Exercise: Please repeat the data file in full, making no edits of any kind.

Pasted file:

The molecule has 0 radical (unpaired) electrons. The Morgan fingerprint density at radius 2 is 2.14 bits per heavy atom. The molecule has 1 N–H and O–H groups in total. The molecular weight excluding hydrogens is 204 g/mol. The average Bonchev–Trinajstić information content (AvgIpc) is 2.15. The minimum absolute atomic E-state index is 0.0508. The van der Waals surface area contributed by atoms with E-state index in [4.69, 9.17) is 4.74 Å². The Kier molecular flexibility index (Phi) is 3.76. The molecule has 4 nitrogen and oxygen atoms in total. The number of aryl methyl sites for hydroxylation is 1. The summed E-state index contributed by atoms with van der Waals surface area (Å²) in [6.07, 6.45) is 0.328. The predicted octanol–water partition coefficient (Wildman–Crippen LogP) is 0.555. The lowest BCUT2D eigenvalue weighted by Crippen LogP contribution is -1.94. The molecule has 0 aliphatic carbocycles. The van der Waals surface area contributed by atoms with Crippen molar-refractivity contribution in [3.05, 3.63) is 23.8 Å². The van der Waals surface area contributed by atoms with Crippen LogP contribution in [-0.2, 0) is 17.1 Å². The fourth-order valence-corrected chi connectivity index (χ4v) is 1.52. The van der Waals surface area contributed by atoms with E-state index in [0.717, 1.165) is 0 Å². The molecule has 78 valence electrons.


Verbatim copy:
The molecule has 0 radical (unpaired) electrons. The Morgan fingerprint density at radius 2 is 2.14 bits per heavy atom. The molecule has 1 N–H and O–H groups in total. The molecular weight excluding hydrogens is 204 g/mol. The average Bonchev–Trinajstić information content (AvgIpc) is 2.15. The minimum absolute atomic E-state index is 0.0508. The van der Waals surface area contributed by atoms with E-state index in [4.69, 9.17) is 4.74 Å². The Kier molecular flexibility index (Phi) is 3.76. The molecule has 4 nitrogen and oxygen atoms in total. The number of aryl methyl sites for hydroxylation is 1. The summed E-state index contributed by atoms with van der Waals surface area (Å²) in [6.07, 6.45) is 0.328. The predicted octanol–water partition coefficient (Wildman–Crippen LogP) is 0.555. The lowest BCUT2D eigenvalue weighted by Crippen LogP contribution is -1.94. The molecule has 0 aliphatic carbocycles. The van der Waals surface area contributed by atoms with Crippen molar-refractivity contribution in [3.05, 3.63) is 23.8 Å². The van der Waals surface area contributed by atoms with Crippen LogP contribution in [-0.2, 0) is 17.1 Å². The fourth-order valence-corrected chi connectivity index (χ4v) is 1.52. The van der Waals surface area contributed by atoms with E-state index in [0.717, 1.165) is 0 Å². The molecule has 78 valence electrons.